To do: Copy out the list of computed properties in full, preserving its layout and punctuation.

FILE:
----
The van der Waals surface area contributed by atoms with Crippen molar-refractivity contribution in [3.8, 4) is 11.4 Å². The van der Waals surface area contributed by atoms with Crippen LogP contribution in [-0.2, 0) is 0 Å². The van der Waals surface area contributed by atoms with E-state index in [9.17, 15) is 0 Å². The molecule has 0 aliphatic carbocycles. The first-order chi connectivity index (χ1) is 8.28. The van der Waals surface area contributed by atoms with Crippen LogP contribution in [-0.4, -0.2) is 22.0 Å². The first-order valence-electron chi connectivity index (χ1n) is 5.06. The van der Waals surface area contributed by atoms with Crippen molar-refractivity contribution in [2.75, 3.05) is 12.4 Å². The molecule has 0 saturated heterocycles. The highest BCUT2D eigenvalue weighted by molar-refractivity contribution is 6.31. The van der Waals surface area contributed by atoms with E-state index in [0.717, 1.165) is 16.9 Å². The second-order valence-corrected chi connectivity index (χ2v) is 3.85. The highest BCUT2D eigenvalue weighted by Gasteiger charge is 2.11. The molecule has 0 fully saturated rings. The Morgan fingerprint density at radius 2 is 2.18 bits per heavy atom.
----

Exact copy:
The van der Waals surface area contributed by atoms with Crippen molar-refractivity contribution in [3.8, 4) is 11.4 Å². The van der Waals surface area contributed by atoms with Crippen LogP contribution in [-0.2, 0) is 0 Å². The van der Waals surface area contributed by atoms with E-state index in [9.17, 15) is 0 Å². The molecule has 0 aliphatic carbocycles. The first-order chi connectivity index (χ1) is 8.28. The van der Waals surface area contributed by atoms with Crippen LogP contribution in [-0.4, -0.2) is 22.0 Å². The first-order valence-electron chi connectivity index (χ1n) is 5.06. The van der Waals surface area contributed by atoms with Crippen molar-refractivity contribution in [2.75, 3.05) is 12.4 Å². The molecule has 0 saturated heterocycles. The highest BCUT2D eigenvalue weighted by molar-refractivity contribution is 6.31. The van der Waals surface area contributed by atoms with E-state index in [0.717, 1.165) is 16.9 Å². The second-order valence-corrected chi connectivity index (χ2v) is 3.85. The highest BCUT2D eigenvalue weighted by Gasteiger charge is 2.11. The molecule has 0 fully saturated rings. The Morgan fingerprint density at radius 2 is 2.18 bits per heavy atom.